The widespread encryption of data while stored on disk and communicated through the network — often called "at rest" and "in transit" — are critical security measures to protect business and personal data. Now Intel and Microsoft hope to create a practical and usable implementation of a third measure — "in use" encryption — that could allow encrypted data to be processed without decryption.
More formally known as fully homomorphic encryption (FHE), this area of cryptography research has already produced algorithms and systems that can manipulate encrypted data in very specific ways — for, say, averaging or searching. When the data in unencrypted, the result is the same as if the operation had been performed on the plaintext data. Yet FHE is costly, with processing requiring up to a million times more work to perform — a calculation that may take milliseconds to perform will instead take hours, days, or weeks, says Rosario Cammarota, principal engineer at Intel Labs.
To make the economics more feasible, Intel and Microsoft have signed onto a multiyear initiative launched by the US Defense Advanced Research Projects Agency (DARPA).
"If we want to enable homomorphic encryption to process general-purpose workloads at scale — real and meaningful homomorphic encryption — then we need to go to custom hardware," Cammarota says. "From the hardware standpoint, DARPA wants a reduction in the overhead that is more than five orders of magnitude."
That means speeding up the processing by a factor of roughly 100,000. For such a feat, Intel will create an application-specific integrated circuit (ASIC) accelerator chip to speed up computations on encrypted data, while Microsoft will create cloud services around the custom hardware, Intel stated in a March 8 announcement.
The DARPA initiative, known as the Data Protection in Virtual Environments (DPRIVE) program, funds teams of companies and research organizations to rearchitect the software, hardware, and algorithms to create a platform that dramatically speeds up the computations and makes FHE a practical encryption solution, said Dr. Tom Rondeau, DARPA program manager, in a March 2 statement.
"DPRIVE is looking to solve a really hard technical challenge that will involve a deep understanding of mathematics, algorithms, software, hardware, and circuit design," Rondeau said. "I expect that there are very few organizations that have the needed expertise in all of these areas, which are each critical to the program's success. As a result, I anticipate very interesting teams will form to cover the breadth of the research."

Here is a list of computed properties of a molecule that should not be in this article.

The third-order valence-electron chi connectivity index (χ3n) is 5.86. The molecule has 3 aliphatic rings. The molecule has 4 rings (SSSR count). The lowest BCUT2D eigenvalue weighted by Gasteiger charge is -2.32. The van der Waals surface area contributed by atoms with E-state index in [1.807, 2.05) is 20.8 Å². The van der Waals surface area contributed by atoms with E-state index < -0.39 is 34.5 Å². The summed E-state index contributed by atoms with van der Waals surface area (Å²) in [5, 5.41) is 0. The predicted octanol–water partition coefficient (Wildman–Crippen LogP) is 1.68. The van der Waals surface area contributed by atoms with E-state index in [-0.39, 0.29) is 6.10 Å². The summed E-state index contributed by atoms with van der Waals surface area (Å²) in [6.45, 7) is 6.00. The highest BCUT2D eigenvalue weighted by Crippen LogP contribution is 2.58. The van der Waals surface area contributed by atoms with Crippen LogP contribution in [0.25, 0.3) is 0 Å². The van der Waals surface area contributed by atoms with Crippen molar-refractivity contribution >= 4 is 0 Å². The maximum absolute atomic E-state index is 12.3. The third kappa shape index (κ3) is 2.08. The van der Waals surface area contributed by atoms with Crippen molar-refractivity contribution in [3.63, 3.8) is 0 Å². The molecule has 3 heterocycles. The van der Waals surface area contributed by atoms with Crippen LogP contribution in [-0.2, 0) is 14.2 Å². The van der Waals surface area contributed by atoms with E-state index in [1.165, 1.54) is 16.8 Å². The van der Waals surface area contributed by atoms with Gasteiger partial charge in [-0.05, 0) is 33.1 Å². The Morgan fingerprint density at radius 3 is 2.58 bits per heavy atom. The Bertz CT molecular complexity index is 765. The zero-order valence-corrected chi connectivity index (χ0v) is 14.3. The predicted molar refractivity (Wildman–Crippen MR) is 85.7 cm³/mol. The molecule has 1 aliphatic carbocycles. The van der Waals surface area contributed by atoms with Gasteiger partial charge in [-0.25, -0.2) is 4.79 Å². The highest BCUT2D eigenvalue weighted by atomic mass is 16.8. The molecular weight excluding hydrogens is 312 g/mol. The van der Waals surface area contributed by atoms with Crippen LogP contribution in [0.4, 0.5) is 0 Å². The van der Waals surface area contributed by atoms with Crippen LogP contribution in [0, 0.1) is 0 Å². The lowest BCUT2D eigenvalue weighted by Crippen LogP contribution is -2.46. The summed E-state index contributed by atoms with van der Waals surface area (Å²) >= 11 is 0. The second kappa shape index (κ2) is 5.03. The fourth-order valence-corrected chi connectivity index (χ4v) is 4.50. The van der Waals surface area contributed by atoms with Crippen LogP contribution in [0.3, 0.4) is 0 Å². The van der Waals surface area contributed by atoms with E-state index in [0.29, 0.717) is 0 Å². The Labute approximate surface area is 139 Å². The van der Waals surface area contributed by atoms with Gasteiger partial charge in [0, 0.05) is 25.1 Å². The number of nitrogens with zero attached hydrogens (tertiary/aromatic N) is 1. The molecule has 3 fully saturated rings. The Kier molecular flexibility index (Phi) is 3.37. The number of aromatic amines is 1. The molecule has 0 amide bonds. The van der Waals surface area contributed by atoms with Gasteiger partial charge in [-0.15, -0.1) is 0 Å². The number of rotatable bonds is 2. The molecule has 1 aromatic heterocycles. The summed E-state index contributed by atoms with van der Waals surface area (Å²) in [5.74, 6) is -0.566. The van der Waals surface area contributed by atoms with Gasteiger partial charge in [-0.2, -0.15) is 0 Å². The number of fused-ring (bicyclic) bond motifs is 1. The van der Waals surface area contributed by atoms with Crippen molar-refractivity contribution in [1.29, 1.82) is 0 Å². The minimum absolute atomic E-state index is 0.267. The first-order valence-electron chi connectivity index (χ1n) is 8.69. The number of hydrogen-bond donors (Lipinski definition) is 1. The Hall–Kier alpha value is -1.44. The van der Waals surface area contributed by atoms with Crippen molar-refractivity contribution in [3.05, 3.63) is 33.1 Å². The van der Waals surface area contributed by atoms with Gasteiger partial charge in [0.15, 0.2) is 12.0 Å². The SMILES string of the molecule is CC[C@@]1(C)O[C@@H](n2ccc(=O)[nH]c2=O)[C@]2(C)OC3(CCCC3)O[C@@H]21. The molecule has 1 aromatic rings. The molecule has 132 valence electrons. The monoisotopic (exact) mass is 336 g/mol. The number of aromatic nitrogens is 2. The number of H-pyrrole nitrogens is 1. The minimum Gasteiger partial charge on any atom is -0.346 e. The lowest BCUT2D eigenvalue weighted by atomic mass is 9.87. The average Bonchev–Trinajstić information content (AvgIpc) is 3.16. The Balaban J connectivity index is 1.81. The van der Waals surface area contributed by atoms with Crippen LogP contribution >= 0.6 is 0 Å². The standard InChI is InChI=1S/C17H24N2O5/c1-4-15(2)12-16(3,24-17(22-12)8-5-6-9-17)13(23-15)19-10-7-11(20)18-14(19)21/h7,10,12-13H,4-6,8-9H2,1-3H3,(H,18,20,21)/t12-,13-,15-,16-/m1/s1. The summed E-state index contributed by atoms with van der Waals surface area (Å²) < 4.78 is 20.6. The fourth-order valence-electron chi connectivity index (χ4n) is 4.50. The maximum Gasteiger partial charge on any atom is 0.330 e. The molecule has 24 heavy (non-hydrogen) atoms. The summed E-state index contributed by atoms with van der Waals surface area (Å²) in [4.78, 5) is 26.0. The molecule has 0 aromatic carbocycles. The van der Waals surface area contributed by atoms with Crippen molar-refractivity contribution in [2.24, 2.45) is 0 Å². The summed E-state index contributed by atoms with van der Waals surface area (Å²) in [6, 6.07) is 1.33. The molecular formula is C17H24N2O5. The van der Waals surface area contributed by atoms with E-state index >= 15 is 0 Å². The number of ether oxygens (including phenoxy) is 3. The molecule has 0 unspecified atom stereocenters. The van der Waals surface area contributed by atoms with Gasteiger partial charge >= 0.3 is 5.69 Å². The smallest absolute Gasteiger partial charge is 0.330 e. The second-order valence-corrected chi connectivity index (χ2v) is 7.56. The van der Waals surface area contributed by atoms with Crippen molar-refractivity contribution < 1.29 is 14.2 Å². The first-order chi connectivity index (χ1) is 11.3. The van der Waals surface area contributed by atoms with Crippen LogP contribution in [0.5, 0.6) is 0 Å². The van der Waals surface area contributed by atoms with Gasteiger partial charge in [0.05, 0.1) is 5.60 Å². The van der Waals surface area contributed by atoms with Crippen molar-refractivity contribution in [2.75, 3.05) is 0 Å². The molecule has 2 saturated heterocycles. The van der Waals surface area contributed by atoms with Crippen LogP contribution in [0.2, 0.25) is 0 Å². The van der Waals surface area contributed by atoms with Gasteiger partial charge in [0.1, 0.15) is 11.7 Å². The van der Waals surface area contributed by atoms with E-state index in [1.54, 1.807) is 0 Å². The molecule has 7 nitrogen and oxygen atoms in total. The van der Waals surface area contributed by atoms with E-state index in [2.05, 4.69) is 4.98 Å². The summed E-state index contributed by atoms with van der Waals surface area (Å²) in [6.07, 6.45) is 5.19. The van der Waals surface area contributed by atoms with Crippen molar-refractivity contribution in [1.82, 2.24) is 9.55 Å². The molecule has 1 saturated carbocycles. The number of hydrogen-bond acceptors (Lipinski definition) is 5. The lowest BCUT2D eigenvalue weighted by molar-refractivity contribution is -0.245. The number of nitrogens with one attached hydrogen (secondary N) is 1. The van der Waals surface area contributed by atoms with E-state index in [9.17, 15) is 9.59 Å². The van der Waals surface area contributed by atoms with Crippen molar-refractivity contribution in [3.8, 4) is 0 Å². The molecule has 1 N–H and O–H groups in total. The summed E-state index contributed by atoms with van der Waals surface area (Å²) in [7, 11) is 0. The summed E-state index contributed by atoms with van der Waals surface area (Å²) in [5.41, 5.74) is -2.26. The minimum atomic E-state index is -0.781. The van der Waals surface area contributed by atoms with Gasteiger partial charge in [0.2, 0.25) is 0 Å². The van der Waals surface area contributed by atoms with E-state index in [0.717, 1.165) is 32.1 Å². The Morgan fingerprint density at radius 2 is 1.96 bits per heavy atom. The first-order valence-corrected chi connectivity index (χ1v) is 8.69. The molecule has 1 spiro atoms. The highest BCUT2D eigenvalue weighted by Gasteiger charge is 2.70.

Limited implementations of homomorphic encryption exist, tailored for searching or for aggregating data. In September, researchers at the Massachussetts Institute of Technology announced they had finished a small pilot of a security-data sharing technology, known as the Secure Cyber Risk Aggregation and Measurement (SCRAM) system. The system allows companies to share security data without revealing the information being shared.
FHE allows companies to exchange encrypted data, or cryptograms, that can be used for specific tasks without exposing the actual data. Solving the speed problem would allow FHE to be used for computationally intensive applications, such as creating machine-learning models using encrypted data collected from a variety of sources.
In December, Intel talked about its research into homomorphic encryption and another technology — federated learning — that could be applied to the training of machine-learning models in the future.
FHE uses a specialized type of encryption, known as lattice cryptography, that encodes data using complex mathematical computations that are not able to be solved by current decryption techniques. However, the latest FHE algorithms use a data representation known as Large Arithmetic Word Size (LAWS), which uses data widths of thousands of bits to help mitigate some of the challenges of the algorithms. Because the word size is much longer than the 64-bit data pipelines in current processors, the standard computing system is not suited to processing fully homomorphic encryption.
Such considerations mean that a specially made processor is necessary to significantly lop a few zeroes from the computation time, says Cammarota.
"Homomorphic cyphertext — call them cryptograms — are big and ugly," he says. "To speed up their execution, we approach the problem by looking at different layer of abstractions, providing a solution at a very high level of specialization and parallelism."
The custom ASIC will be optimized for the calculations in much the same way that floating-point units (FPUs) extended the capabilities of early computers in the 1980s.
The Intel-Microsoft team is not the only one rushing to produce a hardware accelerator for privacy-preserving encryption. Newark, NJ-based Duality Technologies announced in February that it would lead a team to develop its own FHE accelerator, known as Trebuchet. Team members include the University of Southern California Information Sciences Institute, New York University, Carnegie Mellon University, SpiralGen, Drexel University, and TwoSix Labs.